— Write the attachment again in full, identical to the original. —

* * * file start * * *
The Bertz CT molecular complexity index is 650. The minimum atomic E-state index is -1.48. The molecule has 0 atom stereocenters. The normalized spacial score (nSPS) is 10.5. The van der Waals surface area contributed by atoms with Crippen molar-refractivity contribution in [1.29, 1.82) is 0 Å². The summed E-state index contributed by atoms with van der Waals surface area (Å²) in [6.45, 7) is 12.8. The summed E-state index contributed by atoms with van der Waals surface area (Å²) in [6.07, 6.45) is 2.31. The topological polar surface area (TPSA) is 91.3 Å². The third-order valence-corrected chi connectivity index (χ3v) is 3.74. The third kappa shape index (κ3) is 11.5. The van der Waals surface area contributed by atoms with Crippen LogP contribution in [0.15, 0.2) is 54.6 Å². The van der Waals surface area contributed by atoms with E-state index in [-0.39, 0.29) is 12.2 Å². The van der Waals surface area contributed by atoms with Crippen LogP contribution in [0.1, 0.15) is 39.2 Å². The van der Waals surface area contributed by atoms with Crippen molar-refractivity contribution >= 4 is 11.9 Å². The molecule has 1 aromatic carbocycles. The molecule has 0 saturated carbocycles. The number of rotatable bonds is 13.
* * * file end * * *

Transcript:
The Bertz CT molecular complexity index is 650. The minimum atomic E-state index is -1.48. The molecule has 0 atom stereocenters. The normalized spacial score (nSPS) is 10.5. The van der Waals surface area contributed by atoms with Crippen molar-refractivity contribution in [1.29, 1.82) is 0 Å². The summed E-state index contributed by atoms with van der Waals surface area (Å²) in [6.45, 7) is 12.8. The summed E-state index contributed by atoms with van der Waals surface area (Å²) in [6.07, 6.45) is 2.31. The topological polar surface area (TPSA) is 91.3 Å². The third-order valence-corrected chi connectivity index (χ3v) is 3.74. The third kappa shape index (κ3) is 11.5. The van der Waals surface area contributed by atoms with Crippen LogP contribution in [0.15, 0.2) is 54.6 Å². The van der Waals surface area contributed by atoms with E-state index in [-0.39, 0.29) is 12.2 Å². The van der Waals surface area contributed by atoms with Crippen LogP contribution in [0.1, 0.15) is 39.2 Å². The van der Waals surface area contributed by atoms with Crippen molar-refractivity contribution >= 4 is 11.9 Å². The molecule has 1 aromatic carbocycles. The molecule has 0 saturated carbocycles. The number of rotatable bonds is 13.